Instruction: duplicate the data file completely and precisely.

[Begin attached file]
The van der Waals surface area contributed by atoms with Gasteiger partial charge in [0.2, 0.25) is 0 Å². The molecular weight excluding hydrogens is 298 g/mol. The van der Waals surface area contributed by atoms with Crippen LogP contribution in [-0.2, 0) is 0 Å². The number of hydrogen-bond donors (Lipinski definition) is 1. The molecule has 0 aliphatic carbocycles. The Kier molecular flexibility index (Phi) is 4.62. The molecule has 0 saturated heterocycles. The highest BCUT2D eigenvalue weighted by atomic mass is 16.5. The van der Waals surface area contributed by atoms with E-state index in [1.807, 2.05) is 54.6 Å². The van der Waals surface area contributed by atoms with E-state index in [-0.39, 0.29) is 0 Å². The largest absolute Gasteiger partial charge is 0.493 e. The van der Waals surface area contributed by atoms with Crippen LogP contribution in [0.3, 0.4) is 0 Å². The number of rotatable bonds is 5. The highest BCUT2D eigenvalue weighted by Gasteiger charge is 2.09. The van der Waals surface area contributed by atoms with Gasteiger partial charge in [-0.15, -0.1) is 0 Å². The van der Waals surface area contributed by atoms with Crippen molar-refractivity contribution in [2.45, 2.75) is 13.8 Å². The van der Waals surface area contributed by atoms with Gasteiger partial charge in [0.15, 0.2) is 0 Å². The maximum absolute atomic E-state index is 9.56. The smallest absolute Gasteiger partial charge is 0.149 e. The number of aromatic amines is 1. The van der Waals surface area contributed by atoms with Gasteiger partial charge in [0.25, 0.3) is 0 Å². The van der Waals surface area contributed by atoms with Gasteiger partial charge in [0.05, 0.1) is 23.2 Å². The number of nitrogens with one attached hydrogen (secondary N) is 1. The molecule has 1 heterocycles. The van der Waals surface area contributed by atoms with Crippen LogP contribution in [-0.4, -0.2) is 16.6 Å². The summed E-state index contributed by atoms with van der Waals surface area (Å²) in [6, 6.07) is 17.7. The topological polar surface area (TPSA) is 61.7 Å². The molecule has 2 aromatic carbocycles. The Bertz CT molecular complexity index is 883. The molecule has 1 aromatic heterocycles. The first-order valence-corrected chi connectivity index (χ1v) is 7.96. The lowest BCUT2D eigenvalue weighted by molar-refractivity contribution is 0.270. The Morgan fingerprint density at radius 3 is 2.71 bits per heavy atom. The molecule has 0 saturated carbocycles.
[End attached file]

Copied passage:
The van der Waals surface area contributed by atoms with Gasteiger partial charge in [0.2, 0.25) is 0 Å². The molecular weight excluding hydrogens is 298 g/mol. The van der Waals surface area contributed by atoms with Crippen LogP contribution in [-0.2, 0) is 0 Å². The number of hydrogen-bond donors (Lipinski definition) is 1. The molecule has 0 aliphatic carbocycles. The Kier molecular flexibility index (Phi) is 4.62. The molecule has 0 saturated heterocycles. The highest BCUT2D eigenvalue weighted by atomic mass is 16.5. The van der Waals surface area contributed by atoms with E-state index in [1.807, 2.05) is 54.6 Å². The van der Waals surface area contributed by atoms with E-state index in [-0.39, 0.29) is 0 Å². The largest absolute Gasteiger partial charge is 0.493 e. The van der Waals surface area contributed by atoms with Crippen LogP contribution in [0.3, 0.4) is 0 Å². The number of rotatable bonds is 5. The highest BCUT2D eigenvalue weighted by Gasteiger charge is 2.09. The van der Waals surface area contributed by atoms with Gasteiger partial charge in [-0.15, -0.1) is 0 Å². The van der Waals surface area contributed by atoms with Crippen molar-refractivity contribution in [2.45, 2.75) is 13.8 Å². The van der Waals surface area contributed by atoms with Gasteiger partial charge in [0.15, 0.2) is 0 Å². The maximum absolute atomic E-state index is 9.56. The smallest absolute Gasteiger partial charge is 0.149 e. The number of aromatic amines is 1. The van der Waals surface area contributed by atoms with Gasteiger partial charge in [0.25, 0.3) is 0 Å². The van der Waals surface area contributed by atoms with Gasteiger partial charge in [0.05, 0.1) is 23.2 Å². The number of nitrogens with one attached hydrogen (secondary N) is 1. The molecule has 1 heterocycles. The van der Waals surface area contributed by atoms with Crippen LogP contribution in [-0.4, -0.2) is 16.6 Å². The summed E-state index contributed by atoms with van der Waals surface area (Å²) in [6, 6.07) is 17.7. The topological polar surface area (TPSA) is 61.7 Å². The molecule has 2 aromatic carbocycles. The Bertz CT molecular complexity index is 883. The molecule has 1 aromatic heterocycles. The first-order valence-corrected chi connectivity index (χ1v) is 7.96. The lowest BCUT2D eigenvalue weighted by molar-refractivity contribution is 0.270. The Morgan fingerprint density at radius 3 is 2.71 bits per heavy atom. The molecule has 0 saturated carbocycles.